Highlighted Stories and Reviews
A spirited, intense discussion followed the screening. The audience was diverse, college professors, correctional guards, officials connected with the department of corrections, ex-prisoners, and families of prisoners and ex-prisoners shared their points of view. Interestingly enough, everyone, no matter what side of the issue they were on agreed that the system is faulty and needs fixing.
When George Allen was Governor he had an answer for jobs in Southwest Virgina. What the area needed was a new industry--an industry that would never shut down and one that would provide jobs for generation after generation of rural Virginians. But George Allen didn't didn't bring Toyota or Ford into Southwest Virginia. There were no new high tech jobs for Wise County. The new industry coming to the Virginia mountains was the prison industry. http://www.raisingkaine.com/showDiary.do?diaryId=4753
But the documentary’s biggest breakthrough may be on the soundtrack. It’s part traditional mountain music and part hip-hop. The result is hill-hop or hick-hop — and one of its creators is from Richmond.
This film presents the guards as real human beings, just trying to make a living and improve their economic condition by taking a hard job that most people, frankly, don’t want. These people are, frankly, taking risks. Indeed, even some of the most effective critics of the prisons are former guards. The people of Big Stone Gap, in other words, are presented as people in a coal/tobacco town trying to take advantage of an economic opportunity.
BY BILL SIZEMORE THE VIRGINIAN-PILOT
TWO WILDLY DIVERSE Virginia subcultures meet in a new documentary film making its South Hampton Roads premiere today . "Up the Ridge," an unblinking look at the state prison system, will be screened at Norview United Methodist Church in Norfolk on the next-to-last day of a weeklong statewide tour.
In 1999 the filmmakers, Nick Szuberla and Amelia Kirby, were volunteer DJs in Whitesburg, Ky., for what they say is the Appalachian region's only hip-hop radio program when they began receiving hundreds of letters from inmates at Wallens Ridge State Prison in nearby Big Stone Gap, Va. The prisoners alleg ed human- rights abuses and racial tension between the mostly black inmate population and white guards .
Szuberla and Kirby then began what became a six-year project. Through the lens of Wallens Ridge, the one-hour film examines the social impact of housing thousands of inner-city criminal offenders, many of them from Hampton Roads, in distant rural prisons. Wallens Ridge and nearby Red Onion State Prison, both built in the late 1990s, are the legacy of the get-tough policies of then-Gov. George Allen, now a U.S. senator running for re-election. Dubbed "supermaxes" for their maximum-security features, they were designed to house an expected flood of violent offenders resulting from Allen's lengthening of criminal sentences and abolition of parole.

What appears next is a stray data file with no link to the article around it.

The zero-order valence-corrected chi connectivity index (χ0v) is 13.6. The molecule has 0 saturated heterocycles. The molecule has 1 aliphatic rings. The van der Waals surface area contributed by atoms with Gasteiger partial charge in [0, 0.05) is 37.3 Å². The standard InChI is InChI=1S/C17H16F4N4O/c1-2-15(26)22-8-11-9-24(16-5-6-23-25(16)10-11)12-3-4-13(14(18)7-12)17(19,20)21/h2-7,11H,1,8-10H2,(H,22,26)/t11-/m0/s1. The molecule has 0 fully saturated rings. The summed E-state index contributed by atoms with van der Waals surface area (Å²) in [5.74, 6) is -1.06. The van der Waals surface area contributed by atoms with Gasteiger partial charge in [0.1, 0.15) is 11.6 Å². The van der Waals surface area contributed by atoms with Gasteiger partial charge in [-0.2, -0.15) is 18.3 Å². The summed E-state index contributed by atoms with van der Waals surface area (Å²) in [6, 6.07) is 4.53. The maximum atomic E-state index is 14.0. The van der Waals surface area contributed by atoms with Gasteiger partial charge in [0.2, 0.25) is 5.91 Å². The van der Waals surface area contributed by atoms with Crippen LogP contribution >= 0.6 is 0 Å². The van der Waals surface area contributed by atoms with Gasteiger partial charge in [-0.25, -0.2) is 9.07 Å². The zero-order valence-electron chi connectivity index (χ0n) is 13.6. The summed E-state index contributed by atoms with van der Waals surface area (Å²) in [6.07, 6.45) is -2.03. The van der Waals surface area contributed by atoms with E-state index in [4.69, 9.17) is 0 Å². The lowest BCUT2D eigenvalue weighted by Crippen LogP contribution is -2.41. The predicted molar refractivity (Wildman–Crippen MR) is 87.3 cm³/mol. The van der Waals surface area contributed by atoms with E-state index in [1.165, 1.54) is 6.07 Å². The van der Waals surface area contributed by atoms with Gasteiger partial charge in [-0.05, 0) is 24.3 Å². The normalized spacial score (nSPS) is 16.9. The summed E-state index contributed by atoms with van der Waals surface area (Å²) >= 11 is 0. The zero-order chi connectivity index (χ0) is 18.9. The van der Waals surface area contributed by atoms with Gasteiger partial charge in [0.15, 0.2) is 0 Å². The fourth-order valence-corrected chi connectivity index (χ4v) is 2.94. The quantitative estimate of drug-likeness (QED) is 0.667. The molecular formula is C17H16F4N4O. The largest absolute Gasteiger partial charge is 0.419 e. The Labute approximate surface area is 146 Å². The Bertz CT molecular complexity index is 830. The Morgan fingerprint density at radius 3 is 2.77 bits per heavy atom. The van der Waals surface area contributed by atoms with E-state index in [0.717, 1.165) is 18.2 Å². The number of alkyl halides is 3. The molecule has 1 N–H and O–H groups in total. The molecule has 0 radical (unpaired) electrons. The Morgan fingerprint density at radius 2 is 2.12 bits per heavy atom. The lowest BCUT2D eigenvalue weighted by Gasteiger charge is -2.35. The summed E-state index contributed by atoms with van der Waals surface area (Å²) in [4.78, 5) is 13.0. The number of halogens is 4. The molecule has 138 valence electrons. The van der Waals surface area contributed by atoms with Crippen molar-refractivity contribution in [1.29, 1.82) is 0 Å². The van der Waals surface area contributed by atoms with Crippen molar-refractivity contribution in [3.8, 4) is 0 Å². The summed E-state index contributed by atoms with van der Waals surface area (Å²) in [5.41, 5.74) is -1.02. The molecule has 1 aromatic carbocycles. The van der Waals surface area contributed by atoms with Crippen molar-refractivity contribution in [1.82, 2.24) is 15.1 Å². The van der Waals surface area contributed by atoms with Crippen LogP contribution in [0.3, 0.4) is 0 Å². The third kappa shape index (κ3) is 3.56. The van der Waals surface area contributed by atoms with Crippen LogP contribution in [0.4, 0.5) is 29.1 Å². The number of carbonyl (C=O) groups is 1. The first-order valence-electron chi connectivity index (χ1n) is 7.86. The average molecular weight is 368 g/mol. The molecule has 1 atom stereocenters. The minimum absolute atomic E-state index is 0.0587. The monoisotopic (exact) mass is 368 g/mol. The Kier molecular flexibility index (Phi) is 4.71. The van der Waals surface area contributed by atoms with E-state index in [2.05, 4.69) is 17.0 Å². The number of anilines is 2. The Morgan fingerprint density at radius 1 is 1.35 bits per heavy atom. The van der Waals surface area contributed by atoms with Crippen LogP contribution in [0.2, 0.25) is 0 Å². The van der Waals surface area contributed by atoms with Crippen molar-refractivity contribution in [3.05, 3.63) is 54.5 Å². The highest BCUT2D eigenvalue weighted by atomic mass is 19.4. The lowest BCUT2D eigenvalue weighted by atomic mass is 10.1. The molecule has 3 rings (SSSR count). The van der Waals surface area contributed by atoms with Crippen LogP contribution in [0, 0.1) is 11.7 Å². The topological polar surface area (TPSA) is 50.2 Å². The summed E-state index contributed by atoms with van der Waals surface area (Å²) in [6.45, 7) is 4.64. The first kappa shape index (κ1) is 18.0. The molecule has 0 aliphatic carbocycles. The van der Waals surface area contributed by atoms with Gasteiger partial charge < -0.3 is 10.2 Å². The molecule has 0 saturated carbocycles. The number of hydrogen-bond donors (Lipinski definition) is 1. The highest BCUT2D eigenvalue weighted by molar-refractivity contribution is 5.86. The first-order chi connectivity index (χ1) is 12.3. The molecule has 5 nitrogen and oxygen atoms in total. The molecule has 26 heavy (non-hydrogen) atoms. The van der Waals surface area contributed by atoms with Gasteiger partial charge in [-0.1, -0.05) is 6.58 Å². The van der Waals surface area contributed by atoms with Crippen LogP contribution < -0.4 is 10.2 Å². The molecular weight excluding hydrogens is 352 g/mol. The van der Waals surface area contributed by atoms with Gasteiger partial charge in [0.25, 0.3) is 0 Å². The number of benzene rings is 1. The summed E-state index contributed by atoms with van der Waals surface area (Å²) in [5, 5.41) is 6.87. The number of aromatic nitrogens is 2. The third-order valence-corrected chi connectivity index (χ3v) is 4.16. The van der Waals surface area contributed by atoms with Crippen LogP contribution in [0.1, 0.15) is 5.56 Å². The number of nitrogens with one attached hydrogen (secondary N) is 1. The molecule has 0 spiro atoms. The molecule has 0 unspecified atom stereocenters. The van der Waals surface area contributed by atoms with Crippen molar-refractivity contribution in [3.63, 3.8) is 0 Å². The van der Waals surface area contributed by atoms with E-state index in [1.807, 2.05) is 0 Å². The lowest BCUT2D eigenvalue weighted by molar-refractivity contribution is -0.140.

The hardscrabble counties of southwestern Virginia actively lobbied for the new prisons, seeing the hundreds of state jobs they brought as an antidote for the declining coal economy. As it turned out, the state ended up with a surplus of cells that were rented out to other states with overflowing prisons.
"Up the Ridge" focuses in part on the deaths of two Connecticut inmates, a 20-year-old drug offender who apparently hanged himself and a 50-year-old rapist who died after being zapped repeatedly by guards with a stun gun. Beyond that, the film examines the effects of the distant mountaintop prisons on inmates' families. At one point the camera crew rides along with the Watson family of Newport News, who rented a van to visit their relative in Wallens Ridge. The 10-hour, all-night trek drives home the isolation those prisoners endure.
"There's no bus service. There's no airport. There's no train service. There's no cab service," said Szuberla. "So unless you have a vehicle and the will to get out here, it's pretty tough."
The filmmakers got only limited cooperation from the state Department of Corrections. They interviewed the director, Allen appointee Ron Angelone, in his last week on the job in 2002 but were not allowed to tour the prison or talk to wardens or guards, even off duty.
In an attempt to lighten the film's heavy content, the filmmakers came up with a unique soundtrack: a fusion of hip-hop and traditional Appalachian string music that some have dubbed "hill-hop." The collaboration between Richmond-based hip-hop artist Adolphus "Danja Mowf" Maples and traditional mountain musician Dirk Powell produced an amalgam of lilting banjo strumming over a driving urban beat. "Getting Dirk and Danja together, we thought that was a nice, positive cultural moment," Szuberla said.
Meanwhile, Szuberla's and Kirby's weekly radio show, "Holler to the Hood," is still going strong. In addition to music, the show takes calls from listeners - many of them inmates' relatives offering prayers, relaying complaints or just passing on family chitchat to their loved ones. The station's signal doesn't reach Hampton Roads, but live streaming audio is available on the Web.
Ironically, Szuberla said, even though the coalfield economy is still struggling, the audience for "Holler to the Hood" is expanding. "The population out here is shrinking," he said. "The only place it's growing is in the prisons."